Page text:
Constitution Day 2018: Good news for free trade, healthcare choice; bad news for judicial activism; mixed news for free speech

Constitution Day 2018: Good news for free trade, healthcare choice; bad news for judicial activism; mixed news for free speech

New for Constitution Day 2018, the Canadian Constitution Foundation surveyed Canadians’ views about our Constitution. Individual news releases covering key topics can be found at the following links:

New poll: Canadians overwhelmingly back free trade within Canada
New poll: A majority of Canadians support a private healthcare option for patients on waitlists

A PDF slideshow summarizing the results of each question can be found here.
Full data tables can be found here and here.

Summary of survey findings [2017 results in brackets, when asked last year]:

Canadians overwhelmingly believe the Constitution should guarantee a single Canadian economic market

  • 94% support a Constitutional right allowing Canadians to transport legally-purchased products between provinces.
  • 95% support a Constitutional right allowing Canadian businesses to sell their products directly to people in any province.
  • 96% support a Constitutional right allowing Canadians with a professional qualification in one province to work in all provinces.
  • 58% support the ability of the federal government to build an infrastructure project under its jurisdiction and responsibility, even if one or more provinces impacted by the project objects.

Lukewarm support for free speech

  • 38% of Canadians agree that the Charter should protect “hate speech” [2017: 40%].
  • Canadians age 18-35 are more likely to agree that hate speech should be protected (45%) than those over 55 (36%).
  • Only 28% of Canadians agree that the Charter should protect speech that praises terrorists or terrorist acts [2017: 28%].
  • 56% of Canadians agree that the Charter should protect speech that criticizes specific religions [2017: 56%].

Canadians support access to private healthcare for patients on long provincial wait lists

  • 76% of Canadians agree that the Charter should allow patients who have been on provincial healthcare wait lists longer than the maximum recommended waiting period for their condition to pay for private treatment
  • Support is highest in BC and Quebec (80%) and lowest in Atlantic Canada (67%).

What changes would Canadians like to see to our Constitution?

  • 90% would support an amendment to add the protection of property rights to the Charter. [2017: 92%]
  • Support for constitutionalizing property rights is consistent across all provinces and 45% “strongly support” this change [2017: 44%].
  • 71% would support an amendment ending protection for affirmative action programs, which are currently protected as an exception to equality rights in the Charter [2017: 69%].
  • 62% would support an amendment giving some constitutional rights to the unborn [2017: 61%].
  • 75% in Quebec support some constitutional rights for the unborn vs. only 53% in BC [2017: high of 72% in Quebec and a low of 53% in Alberta]. Nationally, only 12% “strongly oppose” [2017: 15%].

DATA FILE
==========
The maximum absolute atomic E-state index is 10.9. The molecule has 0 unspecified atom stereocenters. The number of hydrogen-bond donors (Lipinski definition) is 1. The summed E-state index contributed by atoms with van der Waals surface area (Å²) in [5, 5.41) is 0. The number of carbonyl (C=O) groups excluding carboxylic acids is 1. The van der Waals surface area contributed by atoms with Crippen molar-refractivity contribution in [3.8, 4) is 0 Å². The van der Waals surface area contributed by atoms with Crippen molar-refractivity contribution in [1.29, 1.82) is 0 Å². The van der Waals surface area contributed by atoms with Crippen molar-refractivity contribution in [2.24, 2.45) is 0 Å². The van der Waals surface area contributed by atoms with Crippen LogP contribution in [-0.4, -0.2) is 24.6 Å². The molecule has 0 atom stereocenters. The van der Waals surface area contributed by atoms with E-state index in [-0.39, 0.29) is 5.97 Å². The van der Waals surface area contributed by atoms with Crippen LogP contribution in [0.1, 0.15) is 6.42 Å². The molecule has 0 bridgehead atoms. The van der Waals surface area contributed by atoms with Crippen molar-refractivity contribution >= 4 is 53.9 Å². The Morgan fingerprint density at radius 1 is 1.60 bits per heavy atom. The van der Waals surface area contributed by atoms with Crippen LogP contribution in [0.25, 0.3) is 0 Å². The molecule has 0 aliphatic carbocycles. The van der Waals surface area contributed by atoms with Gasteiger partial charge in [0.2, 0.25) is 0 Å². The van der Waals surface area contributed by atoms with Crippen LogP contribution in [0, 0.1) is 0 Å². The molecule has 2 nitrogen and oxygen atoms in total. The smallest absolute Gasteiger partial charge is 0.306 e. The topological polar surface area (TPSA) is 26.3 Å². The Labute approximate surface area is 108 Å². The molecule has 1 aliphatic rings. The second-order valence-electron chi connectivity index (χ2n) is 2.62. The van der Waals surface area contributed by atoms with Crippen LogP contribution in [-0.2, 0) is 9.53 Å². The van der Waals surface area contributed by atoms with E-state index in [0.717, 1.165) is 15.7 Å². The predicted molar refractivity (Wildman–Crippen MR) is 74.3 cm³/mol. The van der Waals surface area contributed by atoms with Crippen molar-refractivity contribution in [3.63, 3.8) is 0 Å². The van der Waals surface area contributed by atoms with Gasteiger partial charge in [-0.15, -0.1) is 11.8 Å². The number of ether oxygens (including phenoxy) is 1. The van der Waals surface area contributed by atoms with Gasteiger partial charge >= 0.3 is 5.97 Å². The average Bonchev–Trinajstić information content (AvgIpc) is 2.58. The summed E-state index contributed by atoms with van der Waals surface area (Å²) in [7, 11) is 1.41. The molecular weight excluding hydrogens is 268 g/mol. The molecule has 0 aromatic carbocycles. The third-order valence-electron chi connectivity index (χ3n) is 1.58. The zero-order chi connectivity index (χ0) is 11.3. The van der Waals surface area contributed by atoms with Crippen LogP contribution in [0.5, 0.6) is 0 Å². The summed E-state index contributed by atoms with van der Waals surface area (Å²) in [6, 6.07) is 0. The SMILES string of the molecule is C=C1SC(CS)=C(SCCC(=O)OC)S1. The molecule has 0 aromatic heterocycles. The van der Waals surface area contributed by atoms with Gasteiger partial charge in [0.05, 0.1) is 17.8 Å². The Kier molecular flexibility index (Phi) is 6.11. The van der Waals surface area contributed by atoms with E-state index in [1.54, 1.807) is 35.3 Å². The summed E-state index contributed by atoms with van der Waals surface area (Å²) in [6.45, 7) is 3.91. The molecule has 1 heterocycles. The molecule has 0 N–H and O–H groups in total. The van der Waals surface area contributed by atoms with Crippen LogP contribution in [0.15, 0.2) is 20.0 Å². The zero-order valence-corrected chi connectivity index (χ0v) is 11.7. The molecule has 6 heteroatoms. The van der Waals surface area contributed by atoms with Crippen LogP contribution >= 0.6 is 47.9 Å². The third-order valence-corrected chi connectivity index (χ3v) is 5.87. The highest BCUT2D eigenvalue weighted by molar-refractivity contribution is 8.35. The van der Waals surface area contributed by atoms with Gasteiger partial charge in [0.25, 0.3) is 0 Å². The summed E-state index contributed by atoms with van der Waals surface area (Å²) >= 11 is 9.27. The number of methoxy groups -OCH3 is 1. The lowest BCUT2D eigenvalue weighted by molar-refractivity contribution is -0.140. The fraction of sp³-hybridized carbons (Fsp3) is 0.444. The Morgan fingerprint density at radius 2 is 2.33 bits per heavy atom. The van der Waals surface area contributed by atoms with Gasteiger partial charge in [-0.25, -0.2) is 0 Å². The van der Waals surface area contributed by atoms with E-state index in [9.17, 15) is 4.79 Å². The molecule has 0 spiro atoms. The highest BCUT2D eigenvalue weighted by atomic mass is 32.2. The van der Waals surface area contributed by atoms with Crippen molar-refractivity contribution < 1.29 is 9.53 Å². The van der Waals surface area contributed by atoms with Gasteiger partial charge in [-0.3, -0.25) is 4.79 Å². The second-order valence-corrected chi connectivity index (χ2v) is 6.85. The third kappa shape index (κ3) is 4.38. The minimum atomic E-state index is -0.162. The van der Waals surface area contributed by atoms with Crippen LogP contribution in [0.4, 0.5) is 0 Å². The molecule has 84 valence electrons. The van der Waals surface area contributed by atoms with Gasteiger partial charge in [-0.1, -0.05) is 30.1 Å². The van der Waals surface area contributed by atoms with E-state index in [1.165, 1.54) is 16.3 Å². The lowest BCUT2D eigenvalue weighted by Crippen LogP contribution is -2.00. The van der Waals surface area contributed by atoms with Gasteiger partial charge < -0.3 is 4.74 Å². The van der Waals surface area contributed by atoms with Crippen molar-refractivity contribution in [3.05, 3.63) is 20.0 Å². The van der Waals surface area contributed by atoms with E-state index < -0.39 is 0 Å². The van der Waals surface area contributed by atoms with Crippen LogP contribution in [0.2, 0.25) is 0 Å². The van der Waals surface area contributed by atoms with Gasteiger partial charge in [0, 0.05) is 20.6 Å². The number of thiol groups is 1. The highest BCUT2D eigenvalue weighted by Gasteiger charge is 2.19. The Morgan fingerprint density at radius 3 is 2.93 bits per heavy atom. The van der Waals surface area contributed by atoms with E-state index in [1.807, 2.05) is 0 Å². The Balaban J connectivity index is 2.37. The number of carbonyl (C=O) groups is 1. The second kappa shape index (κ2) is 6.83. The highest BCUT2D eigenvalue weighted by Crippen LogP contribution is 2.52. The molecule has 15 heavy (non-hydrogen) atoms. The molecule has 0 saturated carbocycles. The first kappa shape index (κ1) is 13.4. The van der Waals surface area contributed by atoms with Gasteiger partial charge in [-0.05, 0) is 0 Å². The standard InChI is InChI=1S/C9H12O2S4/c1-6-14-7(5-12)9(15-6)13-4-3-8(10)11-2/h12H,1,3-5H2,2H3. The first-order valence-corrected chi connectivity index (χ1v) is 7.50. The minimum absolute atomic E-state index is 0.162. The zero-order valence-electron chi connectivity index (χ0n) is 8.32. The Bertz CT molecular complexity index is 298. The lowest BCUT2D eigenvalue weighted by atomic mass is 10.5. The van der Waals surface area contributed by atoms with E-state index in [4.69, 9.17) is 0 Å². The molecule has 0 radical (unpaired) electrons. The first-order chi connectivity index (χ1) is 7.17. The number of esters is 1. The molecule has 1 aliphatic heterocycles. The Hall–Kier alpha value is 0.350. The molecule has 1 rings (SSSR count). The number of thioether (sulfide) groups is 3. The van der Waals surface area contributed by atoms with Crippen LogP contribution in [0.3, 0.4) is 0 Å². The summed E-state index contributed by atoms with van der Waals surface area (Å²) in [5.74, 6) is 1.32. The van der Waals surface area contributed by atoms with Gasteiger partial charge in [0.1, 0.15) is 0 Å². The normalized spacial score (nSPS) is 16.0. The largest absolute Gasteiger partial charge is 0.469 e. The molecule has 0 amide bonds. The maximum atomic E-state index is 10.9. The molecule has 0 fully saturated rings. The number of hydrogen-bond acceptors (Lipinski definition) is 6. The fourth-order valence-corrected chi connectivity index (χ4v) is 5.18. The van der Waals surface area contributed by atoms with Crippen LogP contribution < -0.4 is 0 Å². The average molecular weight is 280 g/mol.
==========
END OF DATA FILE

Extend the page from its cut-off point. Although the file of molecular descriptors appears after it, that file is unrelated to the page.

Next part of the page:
• 75% of Canadians agree that the Charter should guarantee a minimum income for all Canadians [2017: 75%].

Canadians reject judicial activism; mixed views on how to interpret the Charter

  • When asked who should have the final say in interpreting a Charter right, 33% of Canadians think it should be judges [2017: 39%], 25% believe it should be a majority of Parliament [2017: 22%], 42% prefer a national referendum [2017: 39%].
  • Overall, Canadians rejected judicial law-making on constitutional interpretations, with only 26% believing the Constitution should be interpreted according to what judges believe is best for society [2017: 23%].
  • 45% prefer textual originalism, interpreting the Constitution according to the plain meaning of its words, while 29% prefer a jurisprudence of original intent [2017: 44% and 33%].
  • In Quebec, only 22% support the original intent of the drafters of the Constitution, the lowest in the country, while 39% trust the political judgment of judges, the highest in the country.

Are Canadians being taught about the Constitution?

  • 43% of Canadians overall remember learning about the Constitution in school [2017: 41%].

What is Constitution Day?

Both the Constitution Act, 1867, and the Constitution Act, 1982, were signed on March 29th, which the CCF has dubbed Canada’s “Constitution Day.” The CCF encourages all Canadians to mark Constitution Day by brushing up on Canada’s primary constitutional documents, or watching Chief Justice Glenn Joyal’s speech at the CCF’s 2017 Law & Freedom Conference on the development of Canadian constitutionalism post-1982, which is available here.

About the Survey

The survey was conducted by Ipsos between March 16th and March 19th, 2018 on behalf of the Canadian Constitution Foundation. For this survey, a sample of 1,001 Canadians aged 18+ was interviewed. Weighting was then employed to balance demographics to ensure that the sample’s composition reflects that of the adult population according to Census data and to provide results intended to approximate the sample universe. The precision of Ipsos online polls is measured using a credibility interval. In this case, the poll is accurate to within ±3.5 percentage points, 19 times out of 20, had all Canadian adults been polled. The credibility interval will be wider among subsets of the population. All sample surveys and polls may be subject to other sources of error, including, but not limited to coverage error, and measurement error.

(Image byMichael Gil under CC 2.0).